Mixing workloads in a cluster

About using real-time (Cassandra), Hadoop, or search (Solr) nodes in the same cluster.

A common question is how to use real-time (Cassandra), analytics (Hadoop), or search (Solr) nodes in the same cluster. Within the same data center, attempting to run Solr on some nodes and real-time queries or analytics on other nodes does not work. The answer is to organize the nodes running different workloads into virtual data centers.

Creating a virtual data center 

Virtual data centers are a convenient way to organize work loads within clusters. When you create a keyspace using CQL, you can set up virtual data centers, independent of what physical data center the individual nodes are in. You assign analytics nodes to one data center, search nodes to another, and Cassandra real-time nodes to yet another data center. The separate, virtual data centers for different types of nodes segregate workloads running Solr from those running Cassandra real-time or Hadoop analytics applications. Segregating workloads ensures that only one type of workload is active per data center.

Workload segregation 

The batch needs of Hadoop and the interactive needs of Solr are incompatible from a performance perspective, so these workloads need to be segregated. Cassandra real-time applications and DSE Search/Solr applications are also incompatible, but for a different reason--dramatically distinct access patterns:
  • A Cassandra real-time application needs very rapid access to Cassandra data.

    The real-time application accesses data directly by key, large sequential blocks, or sequential slices.

  • A DSE Search/Solr application needs a broadcast or scatter model to perform full-index searching.

    Virtually every Solr search needs to hit a large percentage of the nodes in the virtual data center (depending on the RF setting) to access data in the entire Cassandra table. The data from a small number of rows are returned at a time.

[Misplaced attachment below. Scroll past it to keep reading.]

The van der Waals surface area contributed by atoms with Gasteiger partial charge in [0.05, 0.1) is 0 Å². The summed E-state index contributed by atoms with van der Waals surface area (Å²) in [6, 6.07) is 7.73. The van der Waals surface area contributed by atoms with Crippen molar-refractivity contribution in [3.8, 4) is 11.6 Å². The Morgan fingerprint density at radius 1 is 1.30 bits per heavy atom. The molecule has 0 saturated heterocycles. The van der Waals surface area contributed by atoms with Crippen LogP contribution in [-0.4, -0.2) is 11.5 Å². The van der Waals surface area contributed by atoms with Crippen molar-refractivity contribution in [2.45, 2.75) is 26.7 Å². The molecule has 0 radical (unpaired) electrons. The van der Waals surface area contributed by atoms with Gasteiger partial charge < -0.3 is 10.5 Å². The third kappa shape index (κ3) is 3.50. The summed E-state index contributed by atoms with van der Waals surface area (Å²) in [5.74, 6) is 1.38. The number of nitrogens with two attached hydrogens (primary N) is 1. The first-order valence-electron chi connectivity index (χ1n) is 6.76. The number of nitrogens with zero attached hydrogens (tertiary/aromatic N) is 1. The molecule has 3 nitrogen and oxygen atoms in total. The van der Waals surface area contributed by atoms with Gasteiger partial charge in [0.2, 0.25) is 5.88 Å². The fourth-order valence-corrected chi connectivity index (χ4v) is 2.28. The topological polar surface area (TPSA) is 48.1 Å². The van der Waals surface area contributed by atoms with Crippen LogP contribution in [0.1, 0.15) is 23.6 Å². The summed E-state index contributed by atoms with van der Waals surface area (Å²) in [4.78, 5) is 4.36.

In this diagram, nodes in data centers 1 and 2 (DC 1 and DC 2) can run a mix of:
  • Real-time queries (Cassandra and no other services)
  • Analytics (Cassandra and Hadoop)
Data centers 3 and 4 (DC 3 and DC 4) are dedicated to search.

In separate data centers, some DSE nodes handle search while others handle MapReduce, or just act as real-time Cassandra nodes. Cassandra ingests the data, Solr indexes the data, and you run MapReduce against that data, all in one cluster without having to do any manual extract, transform, and load (ETL) operations. Cassandra handles the replication and isolation of resources.

The Solr nodes run HTTP and hold the indexes for the Cassandra table data. If a Solr node goes down, the commit log replays the Cassandra inserts, which correspond to Solr inserts, and the node is restored automatically.

The diagram shows the different types of node, even Analytics and Cassandra nodes, in separate data centers. Separating Analytics and Cassandra nodes is not mandatory as it is between Solr and the other node types. Separating all workloads is typically, but not always, recommended by DataStax. Occasionally, there is a use case for keeping Analytics and Cassandra in the same data center. You do not have to have an one or more additional replication factors when nodes are in the same data center.

To deploy a mixed workload cluster, see Multiple data center deployment.


  • For production use or for use with mixed workloads, do not create the keyspace using SimpleStrategy. SimpleStrategy will not work in mixed workload clusters running Solr. NetworkTopologyStrategy is highly recommended for most deployments because it is much easier to expand to multiple data centers when required by future expansion.
  • Do not run Solr and Hadoop on the same node in either production or development environments.
  • From Hadoop and Cassandra real-time clusters in multiple data centers, do not attempt to insert data to be indexed by Solr using CQL or Thrift. Run the CQL or Thrift inserts on a Solr node in its own data center.

Replicating data across data centers 

You set up replication for Solr nodes exactly as you do for other nodes in a Cassandra cluster, by creating a keyspace. You can change the replication of a keyspace after creating it.